./sample.sh -v -V -c -T -F "section_2" -f "2-1.ipynb" -K  # Jupyter anaconda Tensorflow in Venv
    ./sample.sh -v -V -c -L -s    # Use CircLeci based on secrets
    ./sample.sh -v -D -M -C
    ./sample.sh -G -v -f "challenge.py" -P "-v"  # to run a program in python-samples
    ./sample.sh -v -s -H -m -o -t  # Vault SSH keygen

Edit sample.sh

  1. Use a text editor or IDE to open the sample.sh file.

    File metadata

    Metadata about the file, such as

Utility functions

Shell functions are defined near the beginning of the script for use later in the script.

QUESTION: What are good Bash libraries with common functions? Libraries for bash are not common. One is /etc/rc.d/functions on RedHat-based systems. The file contains functions commonly used in sysV init script.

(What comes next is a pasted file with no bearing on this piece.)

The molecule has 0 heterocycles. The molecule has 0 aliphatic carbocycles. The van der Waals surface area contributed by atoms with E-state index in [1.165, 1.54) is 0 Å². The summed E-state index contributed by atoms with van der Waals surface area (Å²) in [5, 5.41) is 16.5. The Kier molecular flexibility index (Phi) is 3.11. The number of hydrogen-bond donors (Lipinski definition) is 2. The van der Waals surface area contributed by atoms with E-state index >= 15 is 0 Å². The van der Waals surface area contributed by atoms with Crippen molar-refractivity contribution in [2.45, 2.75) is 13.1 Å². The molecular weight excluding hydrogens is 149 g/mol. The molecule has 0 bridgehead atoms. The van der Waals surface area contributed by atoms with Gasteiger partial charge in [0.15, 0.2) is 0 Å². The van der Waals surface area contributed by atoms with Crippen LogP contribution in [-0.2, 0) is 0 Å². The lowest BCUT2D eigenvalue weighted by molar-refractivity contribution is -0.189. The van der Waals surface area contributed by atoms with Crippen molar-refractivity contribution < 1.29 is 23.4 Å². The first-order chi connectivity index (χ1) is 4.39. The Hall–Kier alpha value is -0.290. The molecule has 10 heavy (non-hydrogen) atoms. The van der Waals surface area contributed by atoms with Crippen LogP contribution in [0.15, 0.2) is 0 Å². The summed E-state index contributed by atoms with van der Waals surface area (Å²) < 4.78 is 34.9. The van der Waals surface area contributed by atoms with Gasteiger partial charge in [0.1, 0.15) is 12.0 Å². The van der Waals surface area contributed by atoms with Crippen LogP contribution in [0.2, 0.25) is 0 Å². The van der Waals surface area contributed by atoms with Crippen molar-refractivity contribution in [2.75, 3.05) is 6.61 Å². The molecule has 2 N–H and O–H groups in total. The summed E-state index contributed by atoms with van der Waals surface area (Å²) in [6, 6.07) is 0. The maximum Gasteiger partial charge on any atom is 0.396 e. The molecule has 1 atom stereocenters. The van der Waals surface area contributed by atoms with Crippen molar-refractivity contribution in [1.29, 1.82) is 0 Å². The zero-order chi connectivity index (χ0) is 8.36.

NOTE: Bash libraries are scarce is due to limitation of Bash functions.

NOTE: Bash’s “functions” have several issues:

Code reusability: Bash functions don’t return anything; they only produce output streams. Every reasonable method of capturing that stream and either assigning it to a variable or passing it as an argument requires a SubShell, which breaks all assignments to outer scopes. (See also BashFAQ/084 for tricks to retrieve results from a function.) Thus, libraries of reusable functions are not feasible, as you can’t ask a function to store its results in a variable whose name is passed as an argument (except by performing eval backflips).